Cuts to federal grants to state and local governments, and changes in federal programs, will only mean cuts to the very Michigan residents that rely on these services. Changes will result in more potholes and unsafe bridges, fewer Michigan residents with healthcare coverage, more children going hungry, less affordable housing, more poverty and more problems, all having a long-term negative impact on our economy.

So pardon my doomsday sentiment, but states really rely on federal funds to run. And these changes would affect our state for years to come. But we can change the future. It is important for all of us to get in touch with our members of Congress and tell them the things that really matter to us as they make decisions on the federal budget that will have a direct impact on our great state.

— Rachel Richards

Statement: State budget needs policy changes, new revenue and ideological shift to prevent future crises

Alex Rossman


LANSING —The Michigan League for Public Policy issued the following statement on Governor Rick Snyder’s 2017 budget presentation. The statement may be attributed to League President & CEO Gilda Z. Jacobs. (more…)

2016 Community Health Budget Continues Key Investments


The 2016 budget for the health programs within the Department of Health and Human Services continues key investments, and includes few of the program reductions and funding shifts recommended by the governor.

The vast majority of health funding, nearly 90%, is for the state’s Medicaid-funded programs, including the Healthy Michigan Plan and Medicaid-funded mental health and substance abuse services. In 2016, federal funds will make up over 70% of the health component of the budget.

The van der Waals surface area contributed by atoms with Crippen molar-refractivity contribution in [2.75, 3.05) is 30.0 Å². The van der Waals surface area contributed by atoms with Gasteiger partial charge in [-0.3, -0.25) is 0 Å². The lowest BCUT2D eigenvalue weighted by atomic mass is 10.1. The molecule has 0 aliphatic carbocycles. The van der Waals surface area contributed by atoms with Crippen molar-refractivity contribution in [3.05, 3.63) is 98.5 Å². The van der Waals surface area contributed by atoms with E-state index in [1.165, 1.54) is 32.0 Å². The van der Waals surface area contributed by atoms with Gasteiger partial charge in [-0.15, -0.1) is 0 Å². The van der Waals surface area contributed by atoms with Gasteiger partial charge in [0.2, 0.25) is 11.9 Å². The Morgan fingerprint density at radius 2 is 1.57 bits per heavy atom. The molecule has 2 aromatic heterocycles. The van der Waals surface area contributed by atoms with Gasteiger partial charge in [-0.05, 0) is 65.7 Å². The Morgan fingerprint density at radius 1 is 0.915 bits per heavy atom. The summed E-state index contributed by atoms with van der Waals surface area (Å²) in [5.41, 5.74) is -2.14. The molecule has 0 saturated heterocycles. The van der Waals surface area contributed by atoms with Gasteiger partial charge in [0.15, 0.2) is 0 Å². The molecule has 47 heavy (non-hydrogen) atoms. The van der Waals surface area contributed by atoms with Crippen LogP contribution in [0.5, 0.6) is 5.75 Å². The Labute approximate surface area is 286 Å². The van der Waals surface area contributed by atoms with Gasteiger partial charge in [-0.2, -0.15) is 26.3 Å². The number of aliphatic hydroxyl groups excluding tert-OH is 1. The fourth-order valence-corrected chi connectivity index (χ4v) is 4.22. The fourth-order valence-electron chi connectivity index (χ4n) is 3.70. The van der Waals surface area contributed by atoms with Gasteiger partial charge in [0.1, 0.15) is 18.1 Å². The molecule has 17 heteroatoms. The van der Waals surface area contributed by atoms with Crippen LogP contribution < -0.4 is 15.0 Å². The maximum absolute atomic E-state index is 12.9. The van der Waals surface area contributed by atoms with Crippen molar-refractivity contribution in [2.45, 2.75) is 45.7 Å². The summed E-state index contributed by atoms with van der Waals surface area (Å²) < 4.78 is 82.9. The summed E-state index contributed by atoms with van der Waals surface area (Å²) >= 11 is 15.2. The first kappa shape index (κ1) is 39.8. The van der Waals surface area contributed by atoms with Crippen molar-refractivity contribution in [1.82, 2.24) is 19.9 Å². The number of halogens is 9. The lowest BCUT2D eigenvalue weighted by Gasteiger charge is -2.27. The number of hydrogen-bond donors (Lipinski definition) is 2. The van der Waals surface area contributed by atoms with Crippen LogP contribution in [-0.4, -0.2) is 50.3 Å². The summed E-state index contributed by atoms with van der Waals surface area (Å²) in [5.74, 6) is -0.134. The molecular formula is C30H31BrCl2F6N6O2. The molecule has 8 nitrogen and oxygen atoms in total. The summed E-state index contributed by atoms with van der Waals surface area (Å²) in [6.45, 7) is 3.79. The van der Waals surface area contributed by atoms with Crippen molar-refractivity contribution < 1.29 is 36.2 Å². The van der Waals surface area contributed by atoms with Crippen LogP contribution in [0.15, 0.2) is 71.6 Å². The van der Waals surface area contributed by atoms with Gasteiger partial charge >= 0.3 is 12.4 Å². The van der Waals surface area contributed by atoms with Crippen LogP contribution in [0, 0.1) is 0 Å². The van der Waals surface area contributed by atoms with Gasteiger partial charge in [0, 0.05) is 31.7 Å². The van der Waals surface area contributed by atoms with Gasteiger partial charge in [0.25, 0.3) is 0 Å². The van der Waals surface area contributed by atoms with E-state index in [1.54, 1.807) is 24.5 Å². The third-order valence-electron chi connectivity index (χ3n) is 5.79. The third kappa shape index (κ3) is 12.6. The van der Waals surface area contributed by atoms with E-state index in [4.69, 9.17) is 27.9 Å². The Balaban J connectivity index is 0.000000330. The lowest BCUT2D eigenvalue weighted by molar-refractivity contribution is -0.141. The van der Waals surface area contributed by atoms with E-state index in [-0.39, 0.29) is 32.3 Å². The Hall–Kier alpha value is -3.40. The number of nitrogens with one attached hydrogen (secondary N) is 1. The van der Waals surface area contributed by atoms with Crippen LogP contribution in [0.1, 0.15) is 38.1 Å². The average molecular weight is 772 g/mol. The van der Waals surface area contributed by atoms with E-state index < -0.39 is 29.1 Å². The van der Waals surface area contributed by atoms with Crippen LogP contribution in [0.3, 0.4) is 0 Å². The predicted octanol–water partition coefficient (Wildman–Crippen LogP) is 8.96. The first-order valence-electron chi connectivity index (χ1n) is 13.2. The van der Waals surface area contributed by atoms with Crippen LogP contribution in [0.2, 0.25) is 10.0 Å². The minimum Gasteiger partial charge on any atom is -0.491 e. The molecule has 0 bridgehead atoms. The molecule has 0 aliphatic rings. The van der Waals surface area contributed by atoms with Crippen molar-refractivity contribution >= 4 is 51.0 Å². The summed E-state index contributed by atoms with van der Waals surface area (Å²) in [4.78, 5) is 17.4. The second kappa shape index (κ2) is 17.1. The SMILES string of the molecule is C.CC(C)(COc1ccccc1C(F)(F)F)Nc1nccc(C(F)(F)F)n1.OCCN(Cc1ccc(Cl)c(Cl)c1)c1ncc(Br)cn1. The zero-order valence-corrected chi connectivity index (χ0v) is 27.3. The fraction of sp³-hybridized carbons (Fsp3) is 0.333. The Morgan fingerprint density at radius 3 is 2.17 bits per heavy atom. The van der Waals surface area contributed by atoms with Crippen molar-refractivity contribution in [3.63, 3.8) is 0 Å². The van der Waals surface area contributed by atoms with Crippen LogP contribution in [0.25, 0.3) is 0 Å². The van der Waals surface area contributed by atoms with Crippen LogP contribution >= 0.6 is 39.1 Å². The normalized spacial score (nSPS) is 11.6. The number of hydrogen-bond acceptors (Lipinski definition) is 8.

Medicaid and Healthy Michigan Plan

Nearly one in every four Michigan residents is enrolled in Medicaid or the Healthy Michigan Plan for healthcare coverage. Implementation of the Healthy Michigan Plan together with enrollments through the Marketplace have dramatically reduced, from 14% to 7%, the number of uninsured adults in Michigan according to a survey by the Center for Healthcare Research and Transformation.

In the current budget year, the governor projects that 1.7 million Michigan residents will be covered by Medicaid, with an additional 540,000 recipients enrolled in the Healthy Michigan Plan. The governor’s proposed budget for 2016 projected a very small increase in Medicaid enrollees (about 13,000) and continued growth in Healthy Michigan Plan enrollees (40,000), bringing total average enrollment for the Healthy Michigan Plan to 580,000.

Medicaid Caseloads

The governor recommended the continuation of $100 million savings in state funds for Medicaid based on lower projections of the number of persons who will be enrolled in the current year.

  • The House and Senate concurred with the governor’s recommendation.